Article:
Electrical shock protection is one of the key elements evaluated to ensure product compliance for public safety. As studied and reported by Dalziel [1], the human body physiological effects due to electric shock are determined by how much electrical current passes through the body. Leakage current test requirements provided in UL 101 [2] evaluate the potential body current for utilization equipment and maximizes electrical shock safety. IEC 60990 [3] specifies similar requirements using the same concept but uses a different term, “touch current”. One of the major differences between UL 101 and IEC 60990 is that UL 101 defines the limit and testing procedure measuring the Root-Mean-Square (RMS) value of the leakage current; IEC 60990, on the other hand, defines the limit and testing procedure on the measured peak value of the touch current.
Feature Article
Creating an Effective and Defensible Product Recall
Recent Requirements Can Be Helpful
By Kenneth Ross
Product Recall

he recent news is replete with stories about product recalls being undertaken because of safety issues. In addition, there have been a number of recent jury verdicts based on injuries or deaths caused by a product that has been recalled, should have been recalled, or is in the process of being recalled. Needless to say, recalls can have a significant adverse effect on a manufacturer’s or product seller’s reputation, financial condition, relationship with retailers, and the ability to successfully defend a product liability case.

The law makes it easy for an injured party to claim that a recall was inadequate and that this inadequacy contributed to their injury. In addition, government entities in the U.S. and Europe are beginning to demand that companies do more things that should make their recalls more effective.

This article will discuss the law concerning recalls and recent government efforts to improve the effectiveness of such actions.

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EMC concepts explained
Difference Amplifier:
Common Mode and Differential Mode Voltages
By Bogdan Adamczyk

his column describes the operation of an ideal difference amplifier. First, the input-output relationship for the generic input voltages is derived. Subsequently, the differential mode and common mode voltages are introduced. Then, the difference amplifier driven by the common mode and differential mode input voltages is analyzed. It is shown that an ideal difference amplifier (with no resistance mismatches) eliminates the common mode portion of the input voltage and amplifies only the differential mode portion of the input voltage.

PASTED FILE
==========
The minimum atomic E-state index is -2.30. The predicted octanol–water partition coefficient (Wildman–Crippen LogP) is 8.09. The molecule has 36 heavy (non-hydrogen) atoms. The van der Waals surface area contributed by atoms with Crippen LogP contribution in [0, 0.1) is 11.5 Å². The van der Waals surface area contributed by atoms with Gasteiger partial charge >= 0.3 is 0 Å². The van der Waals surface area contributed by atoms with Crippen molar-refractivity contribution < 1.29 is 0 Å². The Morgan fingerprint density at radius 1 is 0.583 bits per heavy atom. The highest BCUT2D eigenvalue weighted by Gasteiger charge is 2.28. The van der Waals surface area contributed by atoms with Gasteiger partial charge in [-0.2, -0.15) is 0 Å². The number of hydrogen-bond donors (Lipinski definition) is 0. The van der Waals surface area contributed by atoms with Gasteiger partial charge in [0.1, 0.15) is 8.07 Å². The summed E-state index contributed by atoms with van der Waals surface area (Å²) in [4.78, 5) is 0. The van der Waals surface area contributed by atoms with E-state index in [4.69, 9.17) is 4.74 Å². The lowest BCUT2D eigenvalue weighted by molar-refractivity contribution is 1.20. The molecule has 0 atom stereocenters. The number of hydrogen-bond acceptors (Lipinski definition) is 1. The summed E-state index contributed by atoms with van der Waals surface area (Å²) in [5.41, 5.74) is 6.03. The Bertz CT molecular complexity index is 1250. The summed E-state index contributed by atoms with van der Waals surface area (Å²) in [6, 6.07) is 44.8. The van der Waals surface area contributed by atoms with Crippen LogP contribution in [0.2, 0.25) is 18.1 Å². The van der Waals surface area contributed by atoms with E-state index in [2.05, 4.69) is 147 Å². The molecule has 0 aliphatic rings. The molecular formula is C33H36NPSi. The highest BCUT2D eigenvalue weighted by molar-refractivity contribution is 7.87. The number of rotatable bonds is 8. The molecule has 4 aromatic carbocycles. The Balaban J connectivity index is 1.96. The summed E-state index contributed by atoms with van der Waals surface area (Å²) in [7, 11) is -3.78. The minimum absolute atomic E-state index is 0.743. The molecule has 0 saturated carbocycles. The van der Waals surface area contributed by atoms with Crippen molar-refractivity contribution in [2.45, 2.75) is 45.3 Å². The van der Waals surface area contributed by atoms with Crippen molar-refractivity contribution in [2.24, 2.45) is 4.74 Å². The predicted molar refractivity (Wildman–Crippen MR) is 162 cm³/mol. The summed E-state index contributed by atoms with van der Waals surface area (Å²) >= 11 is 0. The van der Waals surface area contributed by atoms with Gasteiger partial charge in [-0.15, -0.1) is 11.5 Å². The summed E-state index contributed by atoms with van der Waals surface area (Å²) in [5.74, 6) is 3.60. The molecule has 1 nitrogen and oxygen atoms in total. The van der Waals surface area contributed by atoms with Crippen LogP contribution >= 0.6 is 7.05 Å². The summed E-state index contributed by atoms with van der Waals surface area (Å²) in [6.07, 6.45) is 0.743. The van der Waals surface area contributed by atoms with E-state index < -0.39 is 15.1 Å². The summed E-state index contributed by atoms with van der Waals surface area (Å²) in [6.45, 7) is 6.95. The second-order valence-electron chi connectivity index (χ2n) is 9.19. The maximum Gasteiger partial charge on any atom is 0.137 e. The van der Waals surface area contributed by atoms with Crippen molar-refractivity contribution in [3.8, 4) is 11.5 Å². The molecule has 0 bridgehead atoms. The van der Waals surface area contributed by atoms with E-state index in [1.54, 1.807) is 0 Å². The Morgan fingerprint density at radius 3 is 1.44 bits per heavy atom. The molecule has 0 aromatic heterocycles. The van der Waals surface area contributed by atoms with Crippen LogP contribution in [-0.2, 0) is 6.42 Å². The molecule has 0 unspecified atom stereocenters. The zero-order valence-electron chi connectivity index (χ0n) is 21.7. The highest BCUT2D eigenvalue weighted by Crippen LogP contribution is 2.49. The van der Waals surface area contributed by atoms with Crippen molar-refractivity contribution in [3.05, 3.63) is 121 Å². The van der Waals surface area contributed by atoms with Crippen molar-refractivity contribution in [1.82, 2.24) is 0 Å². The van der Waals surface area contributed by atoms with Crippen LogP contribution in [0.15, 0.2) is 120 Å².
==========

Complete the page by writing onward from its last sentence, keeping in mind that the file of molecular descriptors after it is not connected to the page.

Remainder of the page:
1. Difference Amplifier – Generic Input Voltages
Figure 1 shows a classical difference amplifier circuit with generic input voltages va and vb, [1].
hot topics in ESD
Challenges of CDM Modeling for High-Speed Interface Devices
By Emanuele Groppo for EOS/ESD Association, Inc.

he Charged Device Model (CDM) qualification level is essentially correlated to the peak ESD discharge current [1]. Hence, several modeling approaches have been proposed to predict CDM peak current for a given package and CDM voltage level based on lumped-element equivalent circuits [2, 3]. However, the behavior of ultra-high-speed interfaces is more complex, involving fast rise time waveforms and on-die transient phenomena that cause device failure at lower CDM levels [4]. Distributed parasitics models of both on-chip circuitry and package wiring are required to capture such phenomena properly.

State of the Art
Figure 1 shows the field-induced CDM tester schematic and the corresponding 3-capacitor circuit model described in the JEDEC standard [1]. The following capacitance contributions are considered in this model:
  • Field plate to device under test (DUT) capacitor CDUT, considering the contribution of package conductors and on-die traces.
  • Ground plane to DUT capacitor CDG, always significantly smaller than CDUT.
  • Ground plane to field plate capacitor CFG, including the chassis contribution (separated in more complex 5-capacitor models [3]).